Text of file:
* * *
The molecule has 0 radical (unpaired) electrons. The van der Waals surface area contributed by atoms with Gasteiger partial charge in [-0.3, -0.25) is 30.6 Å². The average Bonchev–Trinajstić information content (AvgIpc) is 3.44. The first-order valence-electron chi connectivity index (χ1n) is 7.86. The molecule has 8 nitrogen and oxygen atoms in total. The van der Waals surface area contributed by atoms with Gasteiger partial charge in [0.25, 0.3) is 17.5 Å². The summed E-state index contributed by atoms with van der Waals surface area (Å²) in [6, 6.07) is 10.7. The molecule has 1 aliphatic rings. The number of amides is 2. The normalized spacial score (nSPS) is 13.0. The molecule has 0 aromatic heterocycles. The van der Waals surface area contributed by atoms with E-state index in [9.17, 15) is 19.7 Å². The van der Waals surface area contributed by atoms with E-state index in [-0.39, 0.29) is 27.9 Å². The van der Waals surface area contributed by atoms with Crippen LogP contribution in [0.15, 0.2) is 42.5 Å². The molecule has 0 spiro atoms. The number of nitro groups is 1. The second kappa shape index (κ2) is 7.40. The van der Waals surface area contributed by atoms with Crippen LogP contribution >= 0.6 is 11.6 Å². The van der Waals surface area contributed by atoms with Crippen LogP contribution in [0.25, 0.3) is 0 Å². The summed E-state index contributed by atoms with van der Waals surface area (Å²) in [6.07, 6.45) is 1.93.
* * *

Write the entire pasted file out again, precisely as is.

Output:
The molecule has 0 radical (unpaired) electrons. The van der Waals surface area contributed by atoms with Gasteiger partial charge in [-0.3, -0.25) is 30.6 Å². The average Bonchev–Trinajstić information content (AvgIpc) is 3.44. The first-order valence-electron chi connectivity index (χ1n) is 7.86. The molecule has 8 nitrogen and oxygen atoms in total. The van der Waals surface area contributed by atoms with Gasteiger partial charge in [0.25, 0.3) is 17.5 Å². The summed E-state index contributed by atoms with van der Waals surface area (Å²) in [6, 6.07) is 10.7. The molecule has 1 aliphatic rings. The number of amides is 2. The normalized spacial score (nSPS) is 13.0. The molecule has 0 aromatic heterocycles. The van der Waals surface area contributed by atoms with E-state index in [9.17, 15) is 19.7 Å². The van der Waals surface area contributed by atoms with E-state index in [-0.39, 0.29) is 27.9 Å². The van der Waals surface area contributed by atoms with Crippen LogP contribution in [0.15, 0.2) is 42.5 Å². The molecule has 0 spiro atoms. The number of nitro groups is 1. The second kappa shape index (κ2) is 7.40. The van der Waals surface area contributed by atoms with Crippen LogP contribution >= 0.6 is 11.6 Å². The van der Waals surface area contributed by atoms with Crippen LogP contribution in [0.25, 0.3) is 0 Å². The summed E-state index contributed by atoms with van der Waals surface area (Å²) in [6.07, 6.45) is 1.93.